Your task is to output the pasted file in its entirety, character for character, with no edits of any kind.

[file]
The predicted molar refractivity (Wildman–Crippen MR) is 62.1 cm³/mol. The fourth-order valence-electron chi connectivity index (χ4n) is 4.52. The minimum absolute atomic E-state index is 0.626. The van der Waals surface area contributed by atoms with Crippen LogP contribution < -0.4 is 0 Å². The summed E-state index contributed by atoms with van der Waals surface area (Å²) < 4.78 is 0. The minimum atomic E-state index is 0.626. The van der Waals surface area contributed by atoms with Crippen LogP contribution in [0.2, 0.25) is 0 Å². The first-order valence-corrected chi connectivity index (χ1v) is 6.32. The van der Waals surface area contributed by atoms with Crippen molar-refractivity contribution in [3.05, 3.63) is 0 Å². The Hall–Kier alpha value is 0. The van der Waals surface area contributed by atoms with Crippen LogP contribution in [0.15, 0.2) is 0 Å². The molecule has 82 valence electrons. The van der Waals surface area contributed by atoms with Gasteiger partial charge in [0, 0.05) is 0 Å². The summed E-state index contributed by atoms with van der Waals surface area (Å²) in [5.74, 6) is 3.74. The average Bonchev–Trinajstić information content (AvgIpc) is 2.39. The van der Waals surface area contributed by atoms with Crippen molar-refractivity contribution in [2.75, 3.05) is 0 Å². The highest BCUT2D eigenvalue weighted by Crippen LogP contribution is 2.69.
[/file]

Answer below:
The predicted molar refractivity (Wildman–Crippen MR) is 62.1 cm³/mol. The fourth-order valence-electron chi connectivity index (χ4n) is 4.52. The minimum absolute atomic E-state index is 0.626. The van der Waals surface area contributed by atoms with Crippen LogP contribution < -0.4 is 0 Å². The summed E-state index contributed by atoms with van der Waals surface area (Å²) < 4.78 is 0. The minimum atomic E-state index is 0.626. The van der Waals surface area contributed by atoms with Crippen LogP contribution in [0.2, 0.25) is 0 Å². The first-order valence-corrected chi connectivity index (χ1v) is 6.32. The van der Waals surface area contributed by atoms with Crippen molar-refractivity contribution in [3.05, 3.63) is 0 Å². The Hall–Kier alpha value is 0. The van der Waals surface area contributed by atoms with Crippen LogP contribution in [0.15, 0.2) is 0 Å². The molecule has 82 valence electrons. The van der Waals surface area contributed by atoms with Gasteiger partial charge in [0, 0.05) is 0 Å². The summed E-state index contributed by atoms with van der Waals surface area (Å²) in [5.74, 6) is 3.74. The average Bonchev–Trinajstić information content (AvgIpc) is 2.39. The van der Waals surface area contributed by atoms with Crippen molar-refractivity contribution in [2.75, 3.05) is 0 Å². The highest BCUT2D eigenvalue weighted by Crippen LogP contribution is 2.69.